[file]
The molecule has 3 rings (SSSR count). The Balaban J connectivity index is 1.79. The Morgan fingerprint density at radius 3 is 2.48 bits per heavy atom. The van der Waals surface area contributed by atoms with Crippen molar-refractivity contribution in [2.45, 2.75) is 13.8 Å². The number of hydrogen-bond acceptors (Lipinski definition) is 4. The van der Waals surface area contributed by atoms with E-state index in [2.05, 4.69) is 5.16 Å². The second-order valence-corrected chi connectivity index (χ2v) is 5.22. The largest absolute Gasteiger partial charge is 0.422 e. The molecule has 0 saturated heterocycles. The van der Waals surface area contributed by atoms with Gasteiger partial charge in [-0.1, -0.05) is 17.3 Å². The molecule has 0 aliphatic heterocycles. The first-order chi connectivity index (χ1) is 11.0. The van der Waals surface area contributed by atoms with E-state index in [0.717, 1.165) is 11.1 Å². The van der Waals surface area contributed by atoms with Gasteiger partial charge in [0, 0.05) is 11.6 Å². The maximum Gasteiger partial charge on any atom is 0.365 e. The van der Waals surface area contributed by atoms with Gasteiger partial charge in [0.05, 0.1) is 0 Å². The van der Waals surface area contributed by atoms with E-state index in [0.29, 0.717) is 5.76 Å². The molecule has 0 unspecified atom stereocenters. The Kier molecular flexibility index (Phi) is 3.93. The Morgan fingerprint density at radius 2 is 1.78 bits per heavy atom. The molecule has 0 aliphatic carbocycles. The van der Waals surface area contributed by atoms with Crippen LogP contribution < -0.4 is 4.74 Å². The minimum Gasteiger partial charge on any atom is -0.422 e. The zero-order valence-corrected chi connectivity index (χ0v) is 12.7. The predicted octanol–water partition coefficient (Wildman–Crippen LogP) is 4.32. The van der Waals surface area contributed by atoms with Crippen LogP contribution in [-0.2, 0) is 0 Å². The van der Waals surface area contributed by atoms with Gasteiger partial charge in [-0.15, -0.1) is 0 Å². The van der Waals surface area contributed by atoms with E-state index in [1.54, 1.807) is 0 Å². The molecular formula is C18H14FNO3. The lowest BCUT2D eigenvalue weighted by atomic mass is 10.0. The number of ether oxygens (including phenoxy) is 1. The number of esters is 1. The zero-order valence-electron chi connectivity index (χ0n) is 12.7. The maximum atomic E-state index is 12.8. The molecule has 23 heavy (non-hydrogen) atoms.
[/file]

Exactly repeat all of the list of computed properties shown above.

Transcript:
The molecule has 3 rings (SSSR count). The Balaban J connectivity index is 1.79. The Morgan fingerprint density at radius 3 is 2.48 bits per heavy atom. The van der Waals surface area contributed by atoms with Crippen molar-refractivity contribution in [2.45, 2.75) is 13.8 Å². The number of hydrogen-bond acceptors (Lipinski definition) is 4. The van der Waals surface area contributed by atoms with E-state index in [2.05, 4.69) is 5.16 Å². The second-order valence-corrected chi connectivity index (χ2v) is 5.22. The largest absolute Gasteiger partial charge is 0.422 e. The molecule has 0 saturated heterocycles. The van der Waals surface area contributed by atoms with Gasteiger partial charge in [-0.1, -0.05) is 17.3 Å². The molecule has 0 aliphatic heterocycles. The first-order chi connectivity index (χ1) is 11.0. The van der Waals surface area contributed by atoms with E-state index in [0.717, 1.165) is 11.1 Å². The van der Waals surface area contributed by atoms with Gasteiger partial charge in [0, 0.05) is 11.6 Å². The maximum Gasteiger partial charge on any atom is 0.365 e. The van der Waals surface area contributed by atoms with Gasteiger partial charge in [0.05, 0.1) is 0 Å². The van der Waals surface area contributed by atoms with E-state index in [0.29, 0.717) is 5.76 Å². The molecule has 0 unspecified atom stereocenters. The Kier molecular flexibility index (Phi) is 3.93. The Morgan fingerprint density at radius 2 is 1.78 bits per heavy atom. The molecule has 0 aliphatic carbocycles. The van der Waals surface area contributed by atoms with Crippen LogP contribution < -0.4 is 4.74 Å². The minimum Gasteiger partial charge on any atom is -0.422 e. The zero-order valence-corrected chi connectivity index (χ0v) is 12.7. The predicted octanol–water partition coefficient (Wildman–Crippen LogP) is 4.32. The van der Waals surface area contributed by atoms with Crippen LogP contribution in [-0.2, 0) is 0 Å². The van der Waals surface area contributed by atoms with Gasteiger partial charge in [-0.15, -0.1) is 0 Å². The van der Waals surface area contributed by atoms with E-state index in [1.54, 1.807) is 0 Å². The molecular formula is C18H14FNO3. The lowest BCUT2D eigenvalue weighted by atomic mass is 10.0. The number of ether oxygens (including phenoxy) is 1. The number of esters is 1. The zero-order valence-electron chi connectivity index (χ0n) is 12.7. The maximum atomic E-state index is 12.8. The molecule has 23 heavy (non-hydrogen) atoms.